The industrial crisis requires immediate action if the auto companies are to survive. For such cases in the future (and there probably will be some) the relevant precedent is the Reconstruction Finance Corporation, headed during the New Deal by an intrepid businessman, Jesse Jones, who saved many important companies with a combination of loans and workout plans. A new RFC would enable the federal government to assist industries– perhaps not as large, not as essential, or as threatening as the collapse of the automobile industry would be — but on a somewhat systematic basis for the duration of the crisis.
As for helping the workers who are most severely affected by the industrial aspects of this crisis, Teresa Ghilarducci, professor of economics the New School, has proposed a simple and effective step that would further the cause of universal health care: reduce the age of Medicare eligibility to the age of 55. That would take much of the cash burden of healthcare costs off of enterprises, where they don’t belong anyway. And it would provide the opportunity for many workers who would like to retire but won’t do so because they can’t afford to lose their health insurance.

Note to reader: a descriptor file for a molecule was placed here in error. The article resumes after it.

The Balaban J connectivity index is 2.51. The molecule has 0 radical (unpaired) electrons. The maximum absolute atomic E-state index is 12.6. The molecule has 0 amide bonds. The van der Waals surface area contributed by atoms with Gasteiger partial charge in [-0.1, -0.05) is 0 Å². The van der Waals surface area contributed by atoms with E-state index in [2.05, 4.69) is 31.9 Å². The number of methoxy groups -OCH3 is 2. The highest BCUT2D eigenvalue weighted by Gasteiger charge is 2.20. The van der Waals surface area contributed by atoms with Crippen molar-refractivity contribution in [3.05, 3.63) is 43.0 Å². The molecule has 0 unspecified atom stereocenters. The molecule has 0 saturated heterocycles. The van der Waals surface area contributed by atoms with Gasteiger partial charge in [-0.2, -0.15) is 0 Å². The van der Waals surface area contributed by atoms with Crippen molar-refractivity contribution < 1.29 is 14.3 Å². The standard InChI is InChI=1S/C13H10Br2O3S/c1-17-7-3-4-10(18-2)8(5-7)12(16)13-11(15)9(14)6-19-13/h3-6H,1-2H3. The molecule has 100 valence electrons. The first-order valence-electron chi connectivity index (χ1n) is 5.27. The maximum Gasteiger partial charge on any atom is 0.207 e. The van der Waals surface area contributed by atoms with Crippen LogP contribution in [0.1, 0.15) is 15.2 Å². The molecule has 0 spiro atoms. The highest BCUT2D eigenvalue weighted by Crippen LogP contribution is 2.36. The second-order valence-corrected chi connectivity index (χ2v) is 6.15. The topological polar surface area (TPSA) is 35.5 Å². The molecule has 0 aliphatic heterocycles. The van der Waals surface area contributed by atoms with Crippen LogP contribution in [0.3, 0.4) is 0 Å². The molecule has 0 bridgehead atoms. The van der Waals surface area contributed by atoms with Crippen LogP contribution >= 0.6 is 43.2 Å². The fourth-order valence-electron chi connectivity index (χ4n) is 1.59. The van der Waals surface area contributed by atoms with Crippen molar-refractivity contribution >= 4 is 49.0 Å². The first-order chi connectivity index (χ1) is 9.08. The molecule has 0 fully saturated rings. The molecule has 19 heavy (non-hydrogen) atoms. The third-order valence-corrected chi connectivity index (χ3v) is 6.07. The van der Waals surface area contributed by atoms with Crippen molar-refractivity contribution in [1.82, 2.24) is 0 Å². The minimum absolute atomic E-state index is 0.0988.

The housing crisis requires mortgage abatement, a resetting of the toxic adjustable rate mortgages already being initiated through Fannie Mae and Freddie Mac, and also a concerted effort out in the neighborhoods to restructure mortgages and to keep people in their homes. Here the historical model is the Home Owners Loan Corporation, which did this in the 1930’s — an enterprise that took about 20,000 people to manage 1 million mortgages. Essentially the same effect could be achieved today by buying back the mortgages through Fannie and Freddie and then turning them over to a restructuring facility – the present version is known as the H4H, or Hope for Homeowners program.